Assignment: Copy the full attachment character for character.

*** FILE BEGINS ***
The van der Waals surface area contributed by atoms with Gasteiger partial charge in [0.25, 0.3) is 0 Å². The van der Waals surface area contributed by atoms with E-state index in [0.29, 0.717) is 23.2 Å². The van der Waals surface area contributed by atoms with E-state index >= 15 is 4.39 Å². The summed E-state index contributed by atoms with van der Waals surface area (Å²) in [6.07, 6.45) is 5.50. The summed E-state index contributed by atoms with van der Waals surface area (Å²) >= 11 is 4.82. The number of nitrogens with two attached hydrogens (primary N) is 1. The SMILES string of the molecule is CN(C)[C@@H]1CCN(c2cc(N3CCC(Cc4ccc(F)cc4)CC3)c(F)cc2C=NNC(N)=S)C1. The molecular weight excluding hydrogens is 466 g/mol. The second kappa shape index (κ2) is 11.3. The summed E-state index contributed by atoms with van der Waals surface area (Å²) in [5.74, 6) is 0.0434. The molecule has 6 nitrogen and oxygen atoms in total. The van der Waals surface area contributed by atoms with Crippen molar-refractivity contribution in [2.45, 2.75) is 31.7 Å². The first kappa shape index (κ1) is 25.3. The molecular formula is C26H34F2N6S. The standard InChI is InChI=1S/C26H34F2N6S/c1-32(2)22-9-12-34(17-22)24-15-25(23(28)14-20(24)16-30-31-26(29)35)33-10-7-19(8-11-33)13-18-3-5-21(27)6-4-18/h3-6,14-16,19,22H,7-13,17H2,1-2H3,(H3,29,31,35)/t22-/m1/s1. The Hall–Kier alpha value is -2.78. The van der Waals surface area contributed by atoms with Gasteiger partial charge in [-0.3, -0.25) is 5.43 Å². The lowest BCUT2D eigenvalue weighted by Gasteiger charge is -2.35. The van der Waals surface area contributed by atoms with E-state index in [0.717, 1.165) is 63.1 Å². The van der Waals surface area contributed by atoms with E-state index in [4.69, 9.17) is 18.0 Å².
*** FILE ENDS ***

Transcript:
The van der Waals surface area contributed by atoms with Gasteiger partial charge in [0.25, 0.3) is 0 Å². The van der Waals surface area contributed by atoms with E-state index in [0.29, 0.717) is 23.2 Å². The van der Waals surface area contributed by atoms with E-state index >= 15 is 4.39 Å². The summed E-state index contributed by atoms with van der Waals surface area (Å²) in [6.07, 6.45) is 5.50. The summed E-state index contributed by atoms with van der Waals surface area (Å²) >= 11 is 4.82. The number of nitrogens with two attached hydrogens (primary N) is 1. The SMILES string of the molecule is CN(C)[C@@H]1CCN(c2cc(N3CCC(Cc4ccc(F)cc4)CC3)c(F)cc2C=NNC(N)=S)C1. The molecular weight excluding hydrogens is 466 g/mol. The second kappa shape index (κ2) is 11.3. The summed E-state index contributed by atoms with van der Waals surface area (Å²) in [5.74, 6) is 0.0434. The molecule has 6 nitrogen and oxygen atoms in total. The van der Waals surface area contributed by atoms with Crippen molar-refractivity contribution in [2.45, 2.75) is 31.7 Å². The first kappa shape index (κ1) is 25.3. The molecular formula is C26H34F2N6S. The standard InChI is InChI=1S/C26H34F2N6S/c1-32(2)22-9-12-34(17-22)24-15-25(23(28)14-20(24)16-30-31-26(29)35)33-10-7-19(8-11-33)13-18-3-5-21(27)6-4-18/h3-6,14-16,19,22H,7-13,17H2,1-2H3,(H3,29,31,35)/t22-/m1/s1. The Hall–Kier alpha value is -2.78. The van der Waals surface area contributed by atoms with Gasteiger partial charge in [-0.3, -0.25) is 5.43 Å². The lowest BCUT2D eigenvalue weighted by Gasteiger charge is -2.35. The van der Waals surface area contributed by atoms with E-state index in [0.717, 1.165) is 63.1 Å². The van der Waals surface area contributed by atoms with E-state index in [4.69, 9.17) is 18.0 Å².